No significant difference in blood flow during occlusion was found between patients and controls on images with the red wavelength, whereas a difference was found on the green-wavelength images. SSc affects primarily the microvasculature (1), and it is therefore a fair assumption that the smaller vessels are more sensitive to challenges that cause disturbances to microvascular flow and compromise it further. This result indicates that the smaller vessels are more impaired than the larger ones, which corresponds with the observations in a study carried out by Kristensen (40), who examined vascular resistance in the digits of patients with SSc, using the Xe washout technique. In response to occlusion, he found that vessels in the subdermis, i.e., larger vessels, were more reactive than those in the dermis, i.e., small vessels, indicating that small vessels were more impaired than larger vessels. In addition, he found that vessels in the hand were more reactive than those in the fingers, further supporting the suggestion of the digit vessels being more impaired than the dorsal vessels. Stucker et al (41) found, with digit subtraction angiography, that 90% of patients with SSc had arterial narrowing in the fingers, 31% had narrowing of the ulnar artery, and none had narrowing of the radial artery. These findings, together with our own, suggest that in SSc there are abnormalities of the digit microvasculature and also of the larger vessels. It is therefore likely that both large- and small-vessel disease is responsible for digit ischemia in SSc.
Our observation of a significant decrease in PEAK/OCC values in the SSc patients compared with the controls, using both wavelengths, indicates that SSc affects both small vessels such as nutritive capillaries and larger vessels such as those in the thermoregulatory circulation. This is consistent with the findings of other studies that also identified a reduction in hyperemic response. Using LDF, both Albrecht et al (35) and Wigley et al (9) found a significantly decreased response to postocclusive hyperemia in patients with brachial and digit occlusion. Wigley et al also performed occlusion following administration of a vasodilator; no significant improvement was observed, and thus they concluded that structural defects limit microvascular flow, causing dysfunction. Wollersheim et al (42), also using LDF to measure the occlusion response in the fingers, found a lower baseline and lower peak response, but concluded that since the percentage changes in both patients and controls were not significantly different, the peak increase was directly related to the baseline value of flow. Similarly, Goodfield et al (43), using digit arterial occlusion, found that the decreased response in patients occurred when resting blood flow was low, and that the absence of a hyperemic response could be alleviated by prewarming the patients' hands, after which responses compared well with those in controls; they concluded that this was attributable to abnormal vessel wall reactivity. Kristensen (40) concluded that decreased response to occlusion and abnormal hemodynamics were due to a local fault in the vasculature.
We found that 1) with local heating of the dorsum (monitored using LDI), there was no difference between groups in either the small (e.g., capillaries) or large (e.g., thermoregulatory) microvessels, 2) before and during occlusion (monitored using LDI), there was a significant difference between groups in the small microvessels, and 3) with regard to the hyperemic response on release of occlusion (monitored with LDF at the fingertip), there was a difference between groups in both the smaller and the larger microvessels.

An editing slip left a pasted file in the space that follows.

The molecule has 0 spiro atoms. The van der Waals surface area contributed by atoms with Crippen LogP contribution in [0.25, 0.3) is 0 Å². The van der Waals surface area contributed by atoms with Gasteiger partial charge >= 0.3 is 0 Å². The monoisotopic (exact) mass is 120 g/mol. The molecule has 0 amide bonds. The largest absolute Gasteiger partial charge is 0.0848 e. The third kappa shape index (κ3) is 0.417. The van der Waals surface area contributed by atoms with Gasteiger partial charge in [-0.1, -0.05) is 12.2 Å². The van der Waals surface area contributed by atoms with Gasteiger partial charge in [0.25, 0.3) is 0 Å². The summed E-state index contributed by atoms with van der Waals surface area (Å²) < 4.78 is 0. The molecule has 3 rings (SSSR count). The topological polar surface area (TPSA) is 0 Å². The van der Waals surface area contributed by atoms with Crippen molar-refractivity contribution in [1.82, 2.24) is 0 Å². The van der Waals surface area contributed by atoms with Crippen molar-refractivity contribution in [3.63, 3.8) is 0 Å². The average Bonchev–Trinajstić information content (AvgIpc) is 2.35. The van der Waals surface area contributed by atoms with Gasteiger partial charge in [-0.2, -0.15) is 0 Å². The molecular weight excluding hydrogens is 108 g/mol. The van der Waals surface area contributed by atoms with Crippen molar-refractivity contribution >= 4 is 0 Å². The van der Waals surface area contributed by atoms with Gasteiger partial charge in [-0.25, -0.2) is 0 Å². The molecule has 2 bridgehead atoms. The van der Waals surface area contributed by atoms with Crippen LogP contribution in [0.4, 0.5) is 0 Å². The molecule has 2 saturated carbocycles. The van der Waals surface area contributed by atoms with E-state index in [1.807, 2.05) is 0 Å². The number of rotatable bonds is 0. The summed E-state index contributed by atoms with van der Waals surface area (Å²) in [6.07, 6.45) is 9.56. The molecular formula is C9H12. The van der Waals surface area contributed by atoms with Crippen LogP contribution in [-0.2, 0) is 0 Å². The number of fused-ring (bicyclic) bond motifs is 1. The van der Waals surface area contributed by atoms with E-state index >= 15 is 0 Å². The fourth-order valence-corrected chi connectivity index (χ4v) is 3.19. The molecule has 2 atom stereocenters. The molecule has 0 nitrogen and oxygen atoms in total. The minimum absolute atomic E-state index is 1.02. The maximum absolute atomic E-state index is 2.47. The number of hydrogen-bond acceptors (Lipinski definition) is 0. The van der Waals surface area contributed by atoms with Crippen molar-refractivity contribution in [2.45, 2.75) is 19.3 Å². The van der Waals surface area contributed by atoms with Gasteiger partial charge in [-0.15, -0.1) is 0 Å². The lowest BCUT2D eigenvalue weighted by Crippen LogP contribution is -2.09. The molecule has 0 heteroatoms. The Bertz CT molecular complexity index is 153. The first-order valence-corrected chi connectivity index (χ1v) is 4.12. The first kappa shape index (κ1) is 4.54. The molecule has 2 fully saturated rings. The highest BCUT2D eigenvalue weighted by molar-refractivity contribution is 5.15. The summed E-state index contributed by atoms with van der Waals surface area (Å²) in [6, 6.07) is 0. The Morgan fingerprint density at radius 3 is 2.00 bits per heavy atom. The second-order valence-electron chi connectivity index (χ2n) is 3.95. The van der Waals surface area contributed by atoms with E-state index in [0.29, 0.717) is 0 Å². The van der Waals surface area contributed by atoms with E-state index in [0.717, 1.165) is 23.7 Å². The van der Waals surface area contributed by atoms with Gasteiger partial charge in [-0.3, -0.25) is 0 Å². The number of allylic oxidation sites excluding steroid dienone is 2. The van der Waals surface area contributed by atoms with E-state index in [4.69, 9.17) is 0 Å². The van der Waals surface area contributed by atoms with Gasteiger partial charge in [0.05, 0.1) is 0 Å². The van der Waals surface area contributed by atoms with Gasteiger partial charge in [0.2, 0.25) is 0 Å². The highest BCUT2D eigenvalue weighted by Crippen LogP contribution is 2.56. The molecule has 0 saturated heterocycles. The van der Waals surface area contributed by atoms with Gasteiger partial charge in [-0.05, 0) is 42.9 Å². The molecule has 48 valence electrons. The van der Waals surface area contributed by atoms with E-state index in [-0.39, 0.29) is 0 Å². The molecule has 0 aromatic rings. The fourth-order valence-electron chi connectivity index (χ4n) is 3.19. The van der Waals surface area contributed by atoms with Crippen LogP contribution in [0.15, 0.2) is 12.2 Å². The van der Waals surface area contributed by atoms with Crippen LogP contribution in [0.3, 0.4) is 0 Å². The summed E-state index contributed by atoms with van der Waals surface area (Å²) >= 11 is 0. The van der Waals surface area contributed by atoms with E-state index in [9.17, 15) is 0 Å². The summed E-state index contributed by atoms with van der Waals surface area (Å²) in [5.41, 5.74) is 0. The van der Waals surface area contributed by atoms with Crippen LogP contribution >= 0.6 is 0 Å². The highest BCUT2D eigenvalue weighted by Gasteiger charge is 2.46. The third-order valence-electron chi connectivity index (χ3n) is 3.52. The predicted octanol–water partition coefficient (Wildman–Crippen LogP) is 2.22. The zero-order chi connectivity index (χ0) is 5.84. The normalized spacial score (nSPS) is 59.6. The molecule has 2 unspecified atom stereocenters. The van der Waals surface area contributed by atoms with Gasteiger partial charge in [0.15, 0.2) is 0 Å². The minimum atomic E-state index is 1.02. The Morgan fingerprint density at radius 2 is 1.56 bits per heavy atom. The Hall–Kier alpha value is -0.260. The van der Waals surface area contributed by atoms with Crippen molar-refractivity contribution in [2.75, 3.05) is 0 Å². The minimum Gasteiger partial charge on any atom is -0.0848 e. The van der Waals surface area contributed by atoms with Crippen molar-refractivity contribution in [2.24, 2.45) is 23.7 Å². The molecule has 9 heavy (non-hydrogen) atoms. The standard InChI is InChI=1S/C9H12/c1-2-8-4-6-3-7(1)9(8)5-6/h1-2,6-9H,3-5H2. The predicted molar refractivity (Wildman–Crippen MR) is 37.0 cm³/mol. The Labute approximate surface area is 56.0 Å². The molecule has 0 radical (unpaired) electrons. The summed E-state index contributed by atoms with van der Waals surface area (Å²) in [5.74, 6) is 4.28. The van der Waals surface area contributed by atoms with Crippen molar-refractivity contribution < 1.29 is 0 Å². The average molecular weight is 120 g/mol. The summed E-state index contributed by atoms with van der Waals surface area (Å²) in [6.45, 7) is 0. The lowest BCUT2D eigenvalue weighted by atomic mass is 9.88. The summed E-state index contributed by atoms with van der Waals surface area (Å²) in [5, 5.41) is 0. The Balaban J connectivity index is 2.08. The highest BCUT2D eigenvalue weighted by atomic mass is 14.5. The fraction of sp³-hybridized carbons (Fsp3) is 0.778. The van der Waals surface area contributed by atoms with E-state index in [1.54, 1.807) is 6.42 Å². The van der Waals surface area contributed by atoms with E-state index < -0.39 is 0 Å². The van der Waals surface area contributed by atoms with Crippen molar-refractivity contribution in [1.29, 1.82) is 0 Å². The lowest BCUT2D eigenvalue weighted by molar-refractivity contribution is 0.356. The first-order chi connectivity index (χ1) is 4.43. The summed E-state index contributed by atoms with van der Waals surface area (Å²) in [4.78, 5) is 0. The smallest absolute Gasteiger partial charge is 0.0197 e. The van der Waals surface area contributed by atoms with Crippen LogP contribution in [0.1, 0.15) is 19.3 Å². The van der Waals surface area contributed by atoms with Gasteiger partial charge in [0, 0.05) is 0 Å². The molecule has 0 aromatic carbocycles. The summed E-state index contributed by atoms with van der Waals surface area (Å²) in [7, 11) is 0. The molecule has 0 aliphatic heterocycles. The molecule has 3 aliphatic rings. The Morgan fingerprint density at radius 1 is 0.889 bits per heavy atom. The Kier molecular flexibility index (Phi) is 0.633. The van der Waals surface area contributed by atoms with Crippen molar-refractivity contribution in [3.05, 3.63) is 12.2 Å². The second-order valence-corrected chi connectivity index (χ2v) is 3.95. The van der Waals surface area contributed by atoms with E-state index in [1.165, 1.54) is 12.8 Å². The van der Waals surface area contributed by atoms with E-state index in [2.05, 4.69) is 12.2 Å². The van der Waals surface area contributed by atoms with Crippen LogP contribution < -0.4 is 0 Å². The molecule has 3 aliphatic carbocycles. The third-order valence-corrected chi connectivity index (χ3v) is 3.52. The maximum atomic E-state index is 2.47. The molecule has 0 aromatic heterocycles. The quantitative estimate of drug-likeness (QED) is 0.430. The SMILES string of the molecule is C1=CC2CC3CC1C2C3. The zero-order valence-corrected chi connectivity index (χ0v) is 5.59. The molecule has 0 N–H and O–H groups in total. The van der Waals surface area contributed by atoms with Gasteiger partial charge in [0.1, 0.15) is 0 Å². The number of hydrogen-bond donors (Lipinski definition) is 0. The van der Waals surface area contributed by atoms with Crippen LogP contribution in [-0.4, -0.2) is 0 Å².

It should be recognized that with dual-wavelength LDI, certain assumptions are made regarding the types of vessels that are imaged with each wavelength. However, these assumptions are based on spectral and penetration depth data from many scientific studies in the field of laser photomedicine, as discussed above. Tulevski et al and Ubbink et al (44, 45), whose studies compared near-infrared and green-wavelength LDF to capillary microscopy, obtained significantly different results between the 2 wavelengths, suggesting that the green wavelength measures more superficial flow. Although they concluded that the green wavelength did not exclusively examine superficial capillary perfusion, it should be noted that our previous study (19) showed that the type of vessel imaged was dependent on the power of the laser used; therefore, the situation is complex.
We believe these results warrant further studies to examine the microvascular responsiveness in patients with SSc. These studies could include simultaneous heating (using standard stimuli) at several sites (including the finger, dorsum, and forearm) and should assess correlation of the results with the degree of skin thickening. Although in our study we found no association between the degree of skin thickening of the dorsum of the hand (as assessed by the modified Rodnan skin score ) and hyperemic heating response (results not shown), examination of a larger number of different sites would be required to investigate this more fully. Avascular skin is relatively transparent to light, since there are no highly absorbing molecules present, even if thickened. Therefore, the effect of absorption or scattering in blood is much more relevant than thickness or fibrosis of skin in monitoring blood flow response. Thus, if future studies reveal any association between the degree of scleroderma and perfusion, this could be attributable to the clinical implications of fibrosis on blood flow responses, as opposed to increased optical absorption by the skin.
In summary, no differences in the dorsal heating response were found between groups, whereas differences were found in the finger occlusion response, suggesting that microvascular impairment in SSc may be selective to the digits. The additional observation that the postocclusive hyperemic response was decreased using both the green and the red wavelengths in SSc patients (even though, under occlusion, differences were observed only on green laser wavelength images) indicates that larger vessels are also involved, but to a lesser degree.
As discussed above, several other heating and occlusion laser Doppler studies have demonstrated differences between patient and control groups in the digits but not in the dorsum of the hand. Iontophoresis studies examining endothelial-dependent and -independent responses to vasodilation similarly have provided evidence to support this theory. In one study, forearm iontophoresis produced no differences between the control and patient groups (47), whereas similar studies with digit iontophoresis showed impaired vasodilation in the patient group (12, 48, 49). This selective microvascular impairment is likely to contribute to the severe Raynaud's phenomenon that is characteristic of the SSc disease process. Therapies should therefore be targeted specifically to the digit vasculature.